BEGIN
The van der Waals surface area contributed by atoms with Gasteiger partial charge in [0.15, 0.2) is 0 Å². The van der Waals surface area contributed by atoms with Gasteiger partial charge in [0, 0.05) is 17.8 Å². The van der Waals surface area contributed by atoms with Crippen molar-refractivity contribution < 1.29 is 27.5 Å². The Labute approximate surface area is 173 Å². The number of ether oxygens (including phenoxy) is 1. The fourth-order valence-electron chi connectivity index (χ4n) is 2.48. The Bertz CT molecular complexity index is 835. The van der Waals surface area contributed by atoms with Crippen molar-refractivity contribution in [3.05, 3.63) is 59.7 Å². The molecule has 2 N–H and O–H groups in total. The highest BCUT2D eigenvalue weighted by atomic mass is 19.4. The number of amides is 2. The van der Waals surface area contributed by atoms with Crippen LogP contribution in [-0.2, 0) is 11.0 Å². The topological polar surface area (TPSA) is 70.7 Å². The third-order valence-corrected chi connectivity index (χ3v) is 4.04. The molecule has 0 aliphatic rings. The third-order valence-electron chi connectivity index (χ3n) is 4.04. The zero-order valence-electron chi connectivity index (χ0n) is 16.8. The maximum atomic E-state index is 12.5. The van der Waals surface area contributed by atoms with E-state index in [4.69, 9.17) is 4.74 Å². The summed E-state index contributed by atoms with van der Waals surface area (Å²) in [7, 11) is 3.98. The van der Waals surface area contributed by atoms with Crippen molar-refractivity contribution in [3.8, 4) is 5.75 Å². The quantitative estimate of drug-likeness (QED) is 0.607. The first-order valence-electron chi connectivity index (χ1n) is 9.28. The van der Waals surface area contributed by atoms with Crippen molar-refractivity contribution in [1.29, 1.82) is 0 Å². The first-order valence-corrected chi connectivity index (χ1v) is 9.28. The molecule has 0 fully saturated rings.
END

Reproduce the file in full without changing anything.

The van der Waals surface area contributed by atoms with Gasteiger partial charge in [0.15, 0.2) is 0 Å². The van der Waals surface area contributed by atoms with Gasteiger partial charge in [0, 0.05) is 17.8 Å². The van der Waals surface area contributed by atoms with Crippen molar-refractivity contribution < 1.29 is 27.5 Å². The Labute approximate surface area is 173 Å². The number of ether oxygens (including phenoxy) is 1. The fourth-order valence-electron chi connectivity index (χ4n) is 2.48. The Bertz CT molecular complexity index is 835. The van der Waals surface area contributed by atoms with Crippen molar-refractivity contribution in [3.05, 3.63) is 59.7 Å². The molecule has 2 N–H and O–H groups in total. The highest BCUT2D eigenvalue weighted by atomic mass is 19.4. The number of amides is 2. The van der Waals surface area contributed by atoms with Crippen LogP contribution in [-0.2, 0) is 11.0 Å². The topological polar surface area (TPSA) is 70.7 Å². The third-order valence-corrected chi connectivity index (χ3v) is 4.04. The molecule has 0 aliphatic rings. The third-order valence-electron chi connectivity index (χ3n) is 4.04. The zero-order valence-electron chi connectivity index (χ0n) is 16.8. The maximum atomic E-state index is 12.5. The van der Waals surface area contributed by atoms with E-state index in [4.69, 9.17) is 4.74 Å². The summed E-state index contributed by atoms with van der Waals surface area (Å²) in [7, 11) is 3.98. The van der Waals surface area contributed by atoms with Crippen molar-refractivity contribution in [3.8, 4) is 5.75 Å². The quantitative estimate of drug-likeness (QED) is 0.607. The first-order valence-electron chi connectivity index (χ1n) is 9.28. The van der Waals surface area contributed by atoms with Crippen molar-refractivity contribution in [1.29, 1.82) is 0 Å². The first-order valence-corrected chi connectivity index (χ1v) is 9.28. The molecule has 0 fully saturated rings.